HONEY ROCK DAWN

Hillbilly ‘Lectricity

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That’s my big old Ford charging my laptop battery for me.

Tangent: I love Apple, I am a diehard Mac user, but I swear they program their computers to break the day after Apple Care runs out.  A year or two ago, my laptop, which is about five years old, stopped being able to gain a charge when plugged into the wall.  The little port on the side of the laptop finked out.  But I refused to get a new laptop, primarily because of this:

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Those are Charlie’s baby teeth marks.  When Charlie was a tiny pup, I left both him and my open laptop on my bed and caught him teething on the corner.

When the charging issue began, I searched high and low and finally found an external battery charger on ebay for about $30.  This means I have to take the battery out to charge it, which is kind of a pain, but it’s way better than buying a new computer and the system is perfect for the mountain.

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I got a nifty power inverter (pictured above, found here) which connects the laptop battery charger to my truck battery.  My camera battery chargers plug into the power inverter as well.  Then I run my truck every now and then to keep my truck battery charged.

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So, technically, my laptop has been powered by gasoline, but you do what you gotta do.

For Charlie’s fence, I have a marine battery + solar panel connected to the fence.  Charlie’s fence uses a very small amount of electricity so I could get away with using a little 1.5 watt solar panel that Mike had sitting in his basement.  The solar panel slowly charges the battery all day as the fence slowly draws energy.

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A larger solar panel would allow me to use the power inverter with the marine battery to charge my laptop and camera batteries (instead of using my truck battery), but the bottom line was the bottom line ~ I didn’t want to shell out for a larger solar panel.  But if I lived like this permanently, I would.

Adventures In Milk

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In case you missed the first announcement, text versions of my handwritten posts can be found at Paper Route Designs.

Living Like A Nymph

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I’ve alluded to big summer plans and it’s time to share details!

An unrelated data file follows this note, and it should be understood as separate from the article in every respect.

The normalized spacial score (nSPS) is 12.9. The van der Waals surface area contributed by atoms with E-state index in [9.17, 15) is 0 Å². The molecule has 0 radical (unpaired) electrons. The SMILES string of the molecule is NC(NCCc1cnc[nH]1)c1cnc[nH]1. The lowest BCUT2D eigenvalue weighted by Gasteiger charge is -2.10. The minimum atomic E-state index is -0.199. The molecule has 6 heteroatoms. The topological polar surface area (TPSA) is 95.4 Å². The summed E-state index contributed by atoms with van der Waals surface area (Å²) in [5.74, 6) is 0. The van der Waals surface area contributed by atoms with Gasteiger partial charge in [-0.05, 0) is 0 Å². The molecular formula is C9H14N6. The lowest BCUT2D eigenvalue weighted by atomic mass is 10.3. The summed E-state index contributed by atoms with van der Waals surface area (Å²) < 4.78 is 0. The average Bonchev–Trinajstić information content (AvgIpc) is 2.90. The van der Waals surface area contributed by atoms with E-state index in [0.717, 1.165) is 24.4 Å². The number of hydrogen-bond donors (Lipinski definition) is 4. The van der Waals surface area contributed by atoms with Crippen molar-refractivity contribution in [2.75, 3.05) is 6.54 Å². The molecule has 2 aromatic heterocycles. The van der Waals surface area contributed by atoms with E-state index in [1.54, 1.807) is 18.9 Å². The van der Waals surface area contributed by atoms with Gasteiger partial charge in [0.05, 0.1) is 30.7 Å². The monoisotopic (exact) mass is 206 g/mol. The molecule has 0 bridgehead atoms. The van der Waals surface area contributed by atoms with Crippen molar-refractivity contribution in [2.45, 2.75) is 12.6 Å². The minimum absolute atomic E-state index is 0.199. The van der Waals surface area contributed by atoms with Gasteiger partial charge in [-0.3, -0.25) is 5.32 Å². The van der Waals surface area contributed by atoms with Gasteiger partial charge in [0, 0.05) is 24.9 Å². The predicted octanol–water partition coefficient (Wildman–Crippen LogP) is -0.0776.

I’m spending the summer on the mountain, camping at 7500 feet.
And the entire Farmily is coming with me!

Last week, I shared photos of the spring pasture Mike and I lease for the cows.  We lease another 1000 acres of private mountain land for the cows’ summer pasture.  This land happens to rest smack in the middle of 10,000 private acres, grazing land for a handful of ranchers.  Being there is like living in a dream, living like a nymph.  I’m moving up this week, and will be there through September.

I actually thought I’d be up there by now ~ usually the snow has melted by the end of May and we trail the cows up the third week of June.  But since it was still snowing in June, it wasn’t until last week that we could even drive in!  There are still scattered snowdrifts, but that didn’t keep me from diving into a mountain pond after spending the day working in the sun :)

I’ve rigged up a hillbilly solar setup to keep my laptop and camera batteries charged and, while I will be offline 99% of the time for the next three months, I will continue to post here multiple times a week, and the daily photos for the Daily Coyote and the email subscription list will continue uninterrupted.

Steamed Milkbath

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It’s no secret I love my milk baths ~ a gallon or two of surplus Daisy milk dumped into steaming water in my outdoor cast iron tub with a few drops of lavender oil and aahhhhhhhhh under the stars.

But the other evening was windy (not to be confused with breezy, which is quite lovely during an outdoor soak), too windy for a comfortable bath outside, so I grabbed a gallon o’ milk and trekked to Mike’s house.

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I was having a nice mellow soak, but then thought, why not put the jets on for a moment? An innocent whim that turned into a PARTAY, party in the bathtub.

The milk began to froth and grow and soon I was swirling in several inches of FOAM!

When I turned the jets off, the noise was deafening: the sound of a million tiny milk bubbles popping.  Within minutes, the water was back to its glassy state.
And with another press of the jets, it frothed back up into foam!
Like bathing in a giant cappuccino.  I’m easily amused.

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An Anniversary

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What are your thoughts on death?

I’d love to know.

Here is a passage from my book:

“We romanticize that wild animals enjoy an idyllic life of freedom, when really, they are fighting to survive, for food and shelter and safety and against the infringements of man.  Death serves in nature.  The soil is fortified by the bones; animals and birds and bugs live off the carcass.  In nature, there is honor in being eaten.  To me, the [dead] deer was beautiful in providing its body to the living animals that were trying to survive.  And I believe this works on a human level as well, although it is somewhat taboo in our society.  I believe we can learn to use death, and let the gifts of the dead help us to become stronger.  Our society responds to death by mourning, and usually, mourning is the stopping place.  It is not the stopping place.  I believe there is nourishment and strength to be found, if only we were not so afraid of it.”

What about you?

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